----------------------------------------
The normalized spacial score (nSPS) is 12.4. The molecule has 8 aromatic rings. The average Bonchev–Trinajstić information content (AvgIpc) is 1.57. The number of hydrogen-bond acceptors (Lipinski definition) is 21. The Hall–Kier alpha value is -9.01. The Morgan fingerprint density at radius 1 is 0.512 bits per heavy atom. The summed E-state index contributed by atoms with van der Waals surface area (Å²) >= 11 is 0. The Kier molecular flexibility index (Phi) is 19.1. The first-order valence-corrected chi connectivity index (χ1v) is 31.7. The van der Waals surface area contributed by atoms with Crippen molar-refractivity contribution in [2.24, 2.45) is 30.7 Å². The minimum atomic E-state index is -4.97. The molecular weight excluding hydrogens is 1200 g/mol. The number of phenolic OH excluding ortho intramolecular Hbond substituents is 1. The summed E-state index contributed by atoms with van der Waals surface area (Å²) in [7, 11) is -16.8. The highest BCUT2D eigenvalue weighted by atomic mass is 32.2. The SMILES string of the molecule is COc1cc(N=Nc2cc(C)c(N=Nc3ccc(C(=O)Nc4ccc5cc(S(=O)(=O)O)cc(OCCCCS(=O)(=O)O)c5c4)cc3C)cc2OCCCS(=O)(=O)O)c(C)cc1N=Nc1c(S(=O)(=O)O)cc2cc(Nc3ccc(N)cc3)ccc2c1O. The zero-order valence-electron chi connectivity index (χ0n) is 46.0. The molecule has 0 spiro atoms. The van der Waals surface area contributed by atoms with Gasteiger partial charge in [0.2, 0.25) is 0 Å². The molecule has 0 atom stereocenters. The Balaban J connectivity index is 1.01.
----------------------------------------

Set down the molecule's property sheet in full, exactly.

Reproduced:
The normalized spacial score (nSPS) is 12.4. The molecule has 8 aromatic rings. The average Bonchev–Trinajstić information content (AvgIpc) is 1.57. The number of hydrogen-bond acceptors (Lipinski definition) is 21. The Hall–Kier alpha value is -9.01. The Morgan fingerprint density at radius 1 is 0.512 bits per heavy atom. The summed E-state index contributed by atoms with van der Waals surface area (Å²) >= 11 is 0. The Kier molecular flexibility index (Phi) is 19.1. The first-order valence-corrected chi connectivity index (χ1v) is 31.7. The van der Waals surface area contributed by atoms with Crippen molar-refractivity contribution in [2.24, 2.45) is 30.7 Å². The minimum atomic E-state index is -4.97. The molecular weight excluding hydrogens is 1200 g/mol. The number of phenolic OH excluding ortho intramolecular Hbond substituents is 1. The summed E-state index contributed by atoms with van der Waals surface area (Å²) in [7, 11) is -16.8. The highest BCUT2D eigenvalue weighted by atomic mass is 32.2. The SMILES string of the molecule is COc1cc(N=Nc2cc(C)c(N=Nc3ccc(C(=O)Nc4ccc5cc(S(=O)(=O)O)cc(OCCCCS(=O)(=O)O)c5c4)cc3C)cc2OCCCS(=O)(=O)O)c(C)cc1N=Nc1c(S(=O)(=O)O)cc2cc(Nc3ccc(N)cc3)ccc2c1O. The zero-order valence-electron chi connectivity index (χ0n) is 46.0. The molecule has 0 spiro atoms. The van der Waals surface area contributed by atoms with Gasteiger partial charge in [0.2, 0.25) is 0 Å². The molecule has 0 atom stereocenters. The Balaban J connectivity index is 1.01.